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Birding at Jæren

Birds and habitats
The 100 km long Jærcoast is a mixture of long sandy beaches and rougher stony shores. During the long migration season (April to November), these beaches holds hordes of arctic waders. And in the breaks and sheltered bays dabbling and diving ducks share territory with divers, grebes, auks and cormorants. Small fishing harbours along the coast are favourite haunts for large numbers of gulls. The Jærcoast has no sheltering islands to break the sea. This means that the sea can be relative rough during bad weather, and the sandy landscape is changing continuously. The “big ocean” is the nearest neighbour to the Jærcoast. For birding this means that seabird watching can be conducted successfully almost wherever you like along the Jærcoast. Gannets can be seen close by all year round, at least if there is some wind. If strong westerlies are prevailing sea watching can be really rewarding if this is at your preference.

The fields and small plantations close are splendid bird habitats during the migration periods. Fallouts like the one you read about from the English east coast or from Cape May (NJ-USA) can be experienced both in spring and in autumn. Warblers, flycatchers, thrushes, robins, redstarts, wagtails and finches, a rich varity of species can be experienced here. The plantations at Jæren are also the last piece of suitable land for “invasive species” arriving from the northast, from rest of Scandinavia, Russia and Sibira. In some autumns the conifer and spruce plantations are alive with crossbills, different tits, woodpeckers or even owls, nutcrackers and pine grosbeaks. One day, a few years back, I did see Black woodpecker, Tengmalms owl, Great eagle owl, Grey headed woodpecker and Pine grosbeak within a few hours. Adding the usual birds of Jæren you are up to a good birding day!

If searching for vagrants is your main interest, then the Jærcoast is not a bad choice. Rare seabirds, waders, terns, gulls, raptors; almost everything can be found during the right weather at the right time of year. The “Jær-woods” also has a nice reputation for producing “sibes” in autumn (sibes: those rare bird species coming from the far east towards NW-Europe). Yellow-browed Warbler, Pallas` Warbler, Citrine Wagtail and other rare species are seen annually. On a good day with at least a few birders out searching for migrants multiple arrivals of “vagrants” are usually detected. And birding news of rare birds are spread rapidly due to our pager-system. A visit and a guided Jærtrip will increase your chances finding all the best birding spots during these enjoyable days.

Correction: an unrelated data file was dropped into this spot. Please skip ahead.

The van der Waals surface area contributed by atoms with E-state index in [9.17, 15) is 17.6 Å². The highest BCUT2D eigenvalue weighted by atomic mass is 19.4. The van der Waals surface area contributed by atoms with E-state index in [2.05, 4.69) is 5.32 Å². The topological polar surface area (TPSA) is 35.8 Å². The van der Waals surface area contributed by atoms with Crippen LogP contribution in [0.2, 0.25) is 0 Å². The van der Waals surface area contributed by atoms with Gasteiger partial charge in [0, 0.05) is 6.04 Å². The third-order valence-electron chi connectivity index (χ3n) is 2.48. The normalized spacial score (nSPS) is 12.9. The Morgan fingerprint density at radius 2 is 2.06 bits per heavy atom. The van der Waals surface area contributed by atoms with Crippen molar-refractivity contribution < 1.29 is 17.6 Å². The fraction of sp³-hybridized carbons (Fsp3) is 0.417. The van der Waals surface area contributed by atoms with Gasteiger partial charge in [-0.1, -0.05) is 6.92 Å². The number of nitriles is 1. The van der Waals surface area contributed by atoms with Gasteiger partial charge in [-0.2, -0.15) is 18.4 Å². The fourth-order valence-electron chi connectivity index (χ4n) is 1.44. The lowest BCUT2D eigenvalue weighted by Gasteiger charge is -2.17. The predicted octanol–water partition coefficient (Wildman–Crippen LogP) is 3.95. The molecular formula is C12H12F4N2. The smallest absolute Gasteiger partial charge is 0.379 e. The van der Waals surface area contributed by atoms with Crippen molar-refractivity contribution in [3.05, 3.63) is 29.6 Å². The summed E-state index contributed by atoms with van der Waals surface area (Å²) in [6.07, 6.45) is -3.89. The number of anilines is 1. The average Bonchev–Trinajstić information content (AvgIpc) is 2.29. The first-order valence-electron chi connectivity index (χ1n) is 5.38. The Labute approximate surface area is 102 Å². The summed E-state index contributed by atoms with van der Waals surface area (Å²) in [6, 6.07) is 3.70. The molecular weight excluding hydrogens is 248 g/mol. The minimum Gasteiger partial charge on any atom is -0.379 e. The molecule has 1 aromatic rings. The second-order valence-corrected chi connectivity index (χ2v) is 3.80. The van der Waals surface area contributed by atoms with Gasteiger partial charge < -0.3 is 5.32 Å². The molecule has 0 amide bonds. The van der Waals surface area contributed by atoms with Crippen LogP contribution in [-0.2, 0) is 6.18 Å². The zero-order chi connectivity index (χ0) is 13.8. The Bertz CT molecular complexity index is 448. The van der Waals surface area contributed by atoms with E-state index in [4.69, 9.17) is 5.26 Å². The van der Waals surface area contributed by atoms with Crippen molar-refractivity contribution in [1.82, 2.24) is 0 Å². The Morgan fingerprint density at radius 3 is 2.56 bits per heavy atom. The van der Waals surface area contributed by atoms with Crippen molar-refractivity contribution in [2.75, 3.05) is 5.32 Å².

Freshwater and nature reserves
Depending on water levels some of the freshwaters at Jæren can be “filled” with birds. Some of them lying close to the coast are “receiving” migrants just because of their geographical location in the middle of the migration “highway”. Especially famous is the shallow and extremely “energy-rich” Orrevatn. This large reserve lies at the heart of Jæren and besides being one of the most exciting sites to explore during migration it also has the rank as the best winter-locality in Norway. Gruda, Søylandsvatnet, Bjårvatn and Harvelandsvatn are other examples of bird rich freshwaters at Jæren. Most dabbling ducks, certain species of waterbirds and shorebirds are more easily seen here than along the coast. Some species of raptors hunts here far more regularly than along the coast, white tailed eagle naming one… These freshwaters reserves and surrounding areas are also breeding sites for large numbers of birds. For several species these are the only breeding sites in the whole of Norway.

Jæren Inland
From the flat farmland of Jæren it is only a short drive to the hilly and even mountainous inland. This is where several species of woodpeckers breed, this is the prime site for the great eagle owl and this is where you can experience raptor migration in autumn. Several species, which can normally not be found at “farmland-Jæren”, can readily be seen here. Most Norwegian tits, jay and even highland species can be found if you go far enough inland. A whole day with the aim of seeing as many species as possible would normally include a few hours in the woods and hills of the “interior” of Rogaland.